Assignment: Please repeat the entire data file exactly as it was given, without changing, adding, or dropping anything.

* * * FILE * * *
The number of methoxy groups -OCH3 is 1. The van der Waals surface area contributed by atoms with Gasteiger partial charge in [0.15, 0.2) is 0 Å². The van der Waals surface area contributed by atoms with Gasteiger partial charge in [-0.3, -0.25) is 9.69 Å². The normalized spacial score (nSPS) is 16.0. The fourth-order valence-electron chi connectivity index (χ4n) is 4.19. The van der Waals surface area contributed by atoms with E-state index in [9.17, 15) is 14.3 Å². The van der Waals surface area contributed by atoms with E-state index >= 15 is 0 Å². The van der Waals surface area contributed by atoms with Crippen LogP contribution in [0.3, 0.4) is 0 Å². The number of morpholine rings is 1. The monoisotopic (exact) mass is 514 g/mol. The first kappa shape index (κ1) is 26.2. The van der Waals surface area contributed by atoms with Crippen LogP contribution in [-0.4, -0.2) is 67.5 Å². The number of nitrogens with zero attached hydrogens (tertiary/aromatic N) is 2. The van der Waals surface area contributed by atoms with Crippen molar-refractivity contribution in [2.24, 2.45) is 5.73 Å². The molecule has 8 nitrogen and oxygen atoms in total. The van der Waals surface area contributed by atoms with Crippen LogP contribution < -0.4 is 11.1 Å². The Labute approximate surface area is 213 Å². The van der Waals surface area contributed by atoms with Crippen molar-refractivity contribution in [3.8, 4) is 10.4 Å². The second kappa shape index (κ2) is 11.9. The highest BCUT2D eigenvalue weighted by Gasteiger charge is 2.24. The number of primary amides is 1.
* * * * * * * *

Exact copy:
The number of methoxy groups -OCH3 is 1. The van der Waals surface area contributed by atoms with Gasteiger partial charge in [0.15, 0.2) is 0 Å². The van der Waals surface area contributed by atoms with Gasteiger partial charge in [-0.3, -0.25) is 9.69 Å². The normalized spacial score (nSPS) is 16.0. The fourth-order valence-electron chi connectivity index (χ4n) is 4.19. The van der Waals surface area contributed by atoms with E-state index in [9.17, 15) is 14.3 Å². The van der Waals surface area contributed by atoms with E-state index >= 15 is 0 Å². The van der Waals surface area contributed by atoms with Crippen LogP contribution in [0.3, 0.4) is 0 Å². The number of morpholine rings is 1. The monoisotopic (exact) mass is 514 g/mol. The first kappa shape index (κ1) is 26.2. The van der Waals surface area contributed by atoms with Crippen LogP contribution in [-0.4, -0.2) is 67.5 Å². The number of nitrogens with zero attached hydrogens (tertiary/aromatic N) is 2. The van der Waals surface area contributed by atoms with Crippen molar-refractivity contribution in [2.24, 2.45) is 5.73 Å². The molecule has 8 nitrogen and oxygen atoms in total. The van der Waals surface area contributed by atoms with Crippen LogP contribution < -0.4 is 11.1 Å². The Labute approximate surface area is 213 Å². The van der Waals surface area contributed by atoms with Crippen molar-refractivity contribution in [3.8, 4) is 10.4 Å². The second kappa shape index (κ2) is 11.9. The highest BCUT2D eigenvalue weighted by Gasteiger charge is 2.24. The number of primary amides is 1.